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Embrace Pink Ball as Contingency Plan for Bad Light

The cliché on a day like this is that our game, it is said, does itself no favours. It is repeated every time that one of the many quirks of our sport intervenes and time is lost. But that critique is sharper when to the naked eye there appears no good reason why the players can’t put on a show. Delays for bad light always make people angry.

Adam Collins |January 7, 2019, 4:22 PM IST
Embrace Pink Ball as Contingency Plan for Bad Light

“Thanks for coming to the cricket,” Tim Paine says on a video message that each patron receives at the end of a day that they attend this summer. “We really appreciate it. We hope you had a great day.” It is fair to conclude that not many of the 18,000-plus spectators in attendance in Sydney on Sunday would agree that they had a decent day out, a combination of rain and bad light ruining all-but two hours of play. While drizzle was an annoying feature of the first couple of hours, it was the latter factor that was the cause for frustration, having also brought play to a premature end the previous afternoon despite the fact that the field was bathed with artificial light throughout.

The cliché on a day like this is that our game, it is said, does itself no favours. It is repeated every time that one of the many quirks of our sport intervenes and time is lost. But that critique is sharper when to the naked eye there appears no good reason why the players can’t put on a show. Delays for bad light always make people angry.

Of course, there is good reason why the playing conditions have been crafted to prevent play from taking place when this artificial light – that coming from the floodlights – is deemed to have overtaken that from the sun. As any batsman (or fielder for that matter) will say, trying to see a dark, red ball in these conditions, to the extent that is required to play safely against fast bowling, is difficult to the point of dangerous. There is no disputing this so there is no point getting upset about it.

Image: Twitter

But that does not mean it is right for administrators to throw their hands up and say that nothing can be done, either. Sure, they don’t have control over the sun and the clouds. Yet there is one variable that they could modify to ensure play on days like today: the colour of the ball. So at the end of this nondescript day, let’s throw an idea up against the wall involving the pink ball - purpose-built and tested for exactly these conditions - for use in Test cricket when the lights are on at their brightest.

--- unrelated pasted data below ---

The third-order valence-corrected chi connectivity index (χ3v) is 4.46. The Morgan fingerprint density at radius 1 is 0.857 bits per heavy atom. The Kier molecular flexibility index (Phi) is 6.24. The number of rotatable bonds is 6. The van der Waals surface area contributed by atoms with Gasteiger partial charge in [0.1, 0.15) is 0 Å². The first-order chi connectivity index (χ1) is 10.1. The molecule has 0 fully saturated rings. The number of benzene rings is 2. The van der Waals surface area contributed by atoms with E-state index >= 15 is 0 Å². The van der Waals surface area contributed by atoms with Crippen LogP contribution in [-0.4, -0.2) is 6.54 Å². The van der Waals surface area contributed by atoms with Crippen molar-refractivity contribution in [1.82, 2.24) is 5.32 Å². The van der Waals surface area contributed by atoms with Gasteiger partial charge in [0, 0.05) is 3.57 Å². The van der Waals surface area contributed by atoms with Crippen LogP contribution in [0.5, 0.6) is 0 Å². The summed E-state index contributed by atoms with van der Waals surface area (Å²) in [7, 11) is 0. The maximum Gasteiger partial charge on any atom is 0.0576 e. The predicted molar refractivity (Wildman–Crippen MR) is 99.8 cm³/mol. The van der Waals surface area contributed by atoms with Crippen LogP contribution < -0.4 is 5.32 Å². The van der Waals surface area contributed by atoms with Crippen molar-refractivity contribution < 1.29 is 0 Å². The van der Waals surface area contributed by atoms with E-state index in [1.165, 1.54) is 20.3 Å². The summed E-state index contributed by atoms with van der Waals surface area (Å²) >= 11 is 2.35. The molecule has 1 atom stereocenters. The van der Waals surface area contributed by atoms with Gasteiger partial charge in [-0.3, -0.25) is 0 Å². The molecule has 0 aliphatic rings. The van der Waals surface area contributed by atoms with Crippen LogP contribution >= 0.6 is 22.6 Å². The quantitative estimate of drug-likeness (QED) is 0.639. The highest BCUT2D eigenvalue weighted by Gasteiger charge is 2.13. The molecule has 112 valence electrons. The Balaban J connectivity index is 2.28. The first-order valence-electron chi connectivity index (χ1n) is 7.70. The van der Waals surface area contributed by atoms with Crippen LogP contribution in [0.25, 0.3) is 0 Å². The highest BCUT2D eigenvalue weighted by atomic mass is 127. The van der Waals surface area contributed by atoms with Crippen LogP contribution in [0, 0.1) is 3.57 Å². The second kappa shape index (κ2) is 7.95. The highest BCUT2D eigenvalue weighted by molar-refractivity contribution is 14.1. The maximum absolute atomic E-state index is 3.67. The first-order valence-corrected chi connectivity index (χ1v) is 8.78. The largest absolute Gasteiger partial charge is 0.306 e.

Before going on, there should be no qualms from any observers with India rejecting a day-night fixture in this series at Adelaide on the basis that they had never used it before. That was a perfectly reasonable justification. But let’s park that reservation to one side for the purpose of this hypothetical. With that caveat, imagine a scenario where a pink ball could have been summoned by the umpires today to replace the red at the moment where their light meters hit the point where play was deemed unsafe with the traditional cherry. Where, for the remainder of the day, the fielding side could have been handed a pink ball that has been used for comparable overs.

So often in a Test Match, a ball is replaced when it is out of shape, a box of them on standby for this eventuality. Why not keep a box of pink balls, at different levels of maturity just as it is with the red, to bring upon a switch as required for the remainder of the day, with it exchanged again – back for a red – the following morning? Would this alter the nature of the contest? Certainly. But isn’t a changing environment through the course of a match – be that the weather or the surface to pick but a couple of elements – part of why we love it so? When it comes it comes to finding a way to continue the game for those who are paying their hard earned, this is one variable in our control.

“I think the pink ball eventually would come in,” Bharat Arun, India’s bowling coach, said at stumps when asked about the prospect of India using it in the future for Test Matches. “Some time we will definitely be playing pink ball cricket. The fact that we didn’t play now is because we had hardly played with the pink ball. But eventually, yes, it could be the future of cricket.”

The next sentence typically voiced when lamenting that our game has this habit of shooting itself in the foot is that that we need to be mindful that in modern world, with all its pressures, the traditional form of cricket is the one most under threat. Put more succinctly, as a dear friend of mine today sitting at home when hating what he saw, "we need to evolve or die." It is with this spirit at heart, with all the care in the world, that everyth idea, however weird, is worth a proper look.

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2 India 7748 121
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